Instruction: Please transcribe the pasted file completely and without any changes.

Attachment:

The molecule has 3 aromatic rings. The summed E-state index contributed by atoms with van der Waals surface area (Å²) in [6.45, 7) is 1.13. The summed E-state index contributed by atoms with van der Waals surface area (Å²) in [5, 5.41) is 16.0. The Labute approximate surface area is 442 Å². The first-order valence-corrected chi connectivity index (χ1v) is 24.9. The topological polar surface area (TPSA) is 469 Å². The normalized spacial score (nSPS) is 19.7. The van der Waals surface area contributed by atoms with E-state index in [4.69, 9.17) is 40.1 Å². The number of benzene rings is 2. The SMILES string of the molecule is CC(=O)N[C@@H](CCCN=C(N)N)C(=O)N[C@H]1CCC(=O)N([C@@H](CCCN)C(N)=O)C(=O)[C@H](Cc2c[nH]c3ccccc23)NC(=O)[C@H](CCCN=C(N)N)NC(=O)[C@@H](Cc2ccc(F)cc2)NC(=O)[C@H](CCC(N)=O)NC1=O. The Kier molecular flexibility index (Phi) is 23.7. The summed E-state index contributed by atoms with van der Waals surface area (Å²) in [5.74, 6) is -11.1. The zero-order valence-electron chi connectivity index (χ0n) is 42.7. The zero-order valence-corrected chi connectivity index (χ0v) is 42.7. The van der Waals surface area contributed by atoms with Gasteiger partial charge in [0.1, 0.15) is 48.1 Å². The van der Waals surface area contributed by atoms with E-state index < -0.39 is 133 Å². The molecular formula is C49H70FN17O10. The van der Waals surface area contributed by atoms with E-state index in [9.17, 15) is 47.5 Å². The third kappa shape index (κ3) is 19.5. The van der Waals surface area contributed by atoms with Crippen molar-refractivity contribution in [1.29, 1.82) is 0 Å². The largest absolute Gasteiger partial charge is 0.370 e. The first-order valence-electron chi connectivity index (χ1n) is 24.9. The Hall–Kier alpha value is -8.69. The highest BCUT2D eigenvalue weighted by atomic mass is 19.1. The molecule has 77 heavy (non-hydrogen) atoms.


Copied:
The molecule has 3 aromatic rings. The summed E-state index contributed by atoms with van der Waals surface area (Å²) in [6.45, 7) is 1.13. The summed E-state index contributed by atoms with van der Waals surface area (Å²) in [5, 5.41) is 16.0. The Labute approximate surface area is 442 Å². The first-order valence-corrected chi connectivity index (χ1v) is 24.9. The topological polar surface area (TPSA) is 469 Å². The normalized spacial score (nSPS) is 19.7. The van der Waals surface area contributed by atoms with E-state index in [4.69, 9.17) is 40.1 Å². The number of benzene rings is 2. The SMILES string of the molecule is CC(=O)N[C@@H](CCCN=C(N)N)C(=O)N[C@H]1CCC(=O)N([C@@H](CCCN)C(N)=O)C(=O)[C@H](Cc2c[nH]c3ccccc23)NC(=O)[C@H](CCCN=C(N)N)NC(=O)[C@@H](Cc2ccc(F)cc2)NC(=O)[C@H](CCC(N)=O)NC1=O. The Kier molecular flexibility index (Phi) is 23.7. The summed E-state index contributed by atoms with van der Waals surface area (Å²) in [5.74, 6) is -11.1. The zero-order valence-electron chi connectivity index (χ0n) is 42.7. The zero-order valence-corrected chi connectivity index (χ0v) is 42.7. The van der Waals surface area contributed by atoms with Gasteiger partial charge in [0.1, 0.15) is 48.1 Å². The van der Waals surface area contributed by atoms with E-state index < -0.39 is 133 Å². The molecular formula is C49H70FN17O10. The van der Waals surface area contributed by atoms with E-state index in [9.17, 15) is 47.5 Å². The third kappa shape index (κ3) is 19.5. The van der Waals surface area contributed by atoms with Crippen molar-refractivity contribution in [1.29, 1.82) is 0 Å². The largest absolute Gasteiger partial charge is 0.370 e. The first-order valence-electron chi connectivity index (χ1n) is 24.9. The Hall–Kier alpha value is -8.69. The highest BCUT2D eigenvalue weighted by atomic mass is 19.1. The molecule has 77 heavy (non-hydrogen) atoms.